Sir Robert Owen appears to have lacked the legal
qualifications to chair the recently-concluded Inquiry in London's 2006 Alexander
Litvinenko death case. His report released on January 21 sparked international
controversy when he concluded the murder was likely ordered by Vladimir Putin
himself. Now Britain is faced with deciding what to do with Owen's hopelessly
flawed final Inquiry report. (See London Guardian,
"Six reasons you can't take the Litvinenko report seriously)
The consequences of this botched report are grave. Tensions have seriously risen between Russia and the UK. Some even plead that more sanctions be imposed upon Russia.
That hands Prime Minister David Cameron a hot potato. Will he continue to bluff his way through, contending that Owen's report is legitimate? Or will he do the right thing and recall the bogus document?
The law requires that an official Inquiry be conducted impartially. Indeed, the Inquiries Act of 2005 carries a clear "requirement of impartiality."
However, Owen has established an official record for himself that dispels any presumption of impartiality. Earlier, while acting as coroner in the case, he embarked upon a mission to pin culpability on the Russian state. He did that despite the fact that the Coroners and Justice Act specifically prohibits assigning blame. The Act says a coroner is forbidden from issuing a determination of criminal or civil liability.
When Owen flatly refused to carry out his statutory duties, Home Secretary Theresa May literally laid down the law. On July 17, 2013, she officially told him to stop his illicit criminal investigation and concentrate on his actual duties. In response, Owen finally capitulated. On December 18, 2013, he wrote: "I have therefore reluctantly come to the conclusion that Russian state responsibility should also be withdrawn from the scope of the inquest."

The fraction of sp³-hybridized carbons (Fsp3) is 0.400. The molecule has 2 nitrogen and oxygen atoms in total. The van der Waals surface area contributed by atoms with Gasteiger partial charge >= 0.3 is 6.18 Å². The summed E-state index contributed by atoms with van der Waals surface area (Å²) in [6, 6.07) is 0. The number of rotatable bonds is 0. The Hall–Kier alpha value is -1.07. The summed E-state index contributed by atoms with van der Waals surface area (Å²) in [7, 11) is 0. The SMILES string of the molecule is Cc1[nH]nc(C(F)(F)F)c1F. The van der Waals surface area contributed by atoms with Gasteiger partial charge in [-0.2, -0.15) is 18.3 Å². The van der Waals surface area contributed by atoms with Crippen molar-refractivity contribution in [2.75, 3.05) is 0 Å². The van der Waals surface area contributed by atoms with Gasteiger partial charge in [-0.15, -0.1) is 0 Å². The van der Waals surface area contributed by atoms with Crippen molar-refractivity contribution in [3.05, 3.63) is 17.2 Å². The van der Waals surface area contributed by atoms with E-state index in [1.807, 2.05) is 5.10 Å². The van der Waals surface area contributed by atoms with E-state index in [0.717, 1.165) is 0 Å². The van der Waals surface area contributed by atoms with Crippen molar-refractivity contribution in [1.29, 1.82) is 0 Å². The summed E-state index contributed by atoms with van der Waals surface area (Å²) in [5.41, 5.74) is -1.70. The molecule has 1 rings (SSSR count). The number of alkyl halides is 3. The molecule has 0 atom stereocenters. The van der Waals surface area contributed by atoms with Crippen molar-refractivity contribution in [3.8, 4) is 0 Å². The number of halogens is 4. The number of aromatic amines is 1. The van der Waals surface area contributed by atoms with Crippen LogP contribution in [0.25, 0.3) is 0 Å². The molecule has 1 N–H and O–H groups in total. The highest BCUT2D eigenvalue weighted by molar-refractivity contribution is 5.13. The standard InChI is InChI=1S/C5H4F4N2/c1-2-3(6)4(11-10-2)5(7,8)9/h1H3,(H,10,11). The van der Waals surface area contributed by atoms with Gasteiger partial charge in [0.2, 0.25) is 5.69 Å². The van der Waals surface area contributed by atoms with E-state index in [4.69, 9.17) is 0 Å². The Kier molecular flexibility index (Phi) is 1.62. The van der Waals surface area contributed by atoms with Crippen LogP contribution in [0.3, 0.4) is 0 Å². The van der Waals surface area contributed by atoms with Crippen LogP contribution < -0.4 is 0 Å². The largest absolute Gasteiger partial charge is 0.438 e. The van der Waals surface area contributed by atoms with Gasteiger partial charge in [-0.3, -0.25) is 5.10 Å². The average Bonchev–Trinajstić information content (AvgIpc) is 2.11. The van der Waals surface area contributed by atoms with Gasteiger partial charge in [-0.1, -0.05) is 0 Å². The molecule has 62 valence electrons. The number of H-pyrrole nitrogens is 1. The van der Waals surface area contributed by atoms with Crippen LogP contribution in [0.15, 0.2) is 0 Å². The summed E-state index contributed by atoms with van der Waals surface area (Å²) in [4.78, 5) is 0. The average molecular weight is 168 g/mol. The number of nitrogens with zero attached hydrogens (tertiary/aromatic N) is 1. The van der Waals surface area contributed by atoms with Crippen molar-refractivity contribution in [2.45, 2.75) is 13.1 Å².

In my book Litvinenko Murder Case Solved I commented on his statement: "That is an extremely startling development. Previously, Owen had said that the possible culpability of the Russian state was of central importance in the case. Much of Owen's work had been focused on finding a Russian culprit."
Now back to the official Inquiry: What's significant is that Owen had plainly admitted that as coroner he was pursuing Russian state responsibility. He had taken on the pursuit entirely on his own, despite the legal prohibition.
What's not to understand about Owen's obvious partiality? Instead of following the law that instructed him not to place blame, he pursued culpability with a vengeance. That means he lacked an overriding qualification for chairing the official Inquiry. He was not impartial. He lacked objectivity.
In a March 2014 report, a select committee in Parliament addressed the problem of objectivity when conducting an official Inquest. It declared: "One thing is clear to us. Establishing an inquiry should not be a matter of politics."
That was not to be in the Litvinenko case, however. Owen's inquiry was hastily authorized as Prime Minister David Cameron was joining in the Russia sanctions frenzy that erupted over the MH17 tragedy. It's no wonder that laws were overlooked and an illogical verdict was reached.
What we have then is an official Inquiry report with conclusions that are wildly flawed and hard to take seriously, that was written by a retired judge who couldn't meet the most fundamental qualification, that of impartiality.
There's little doubt that justice mandates that Owen's report must be recalled. But will Prime Minister David Cameron now have the courage to do that?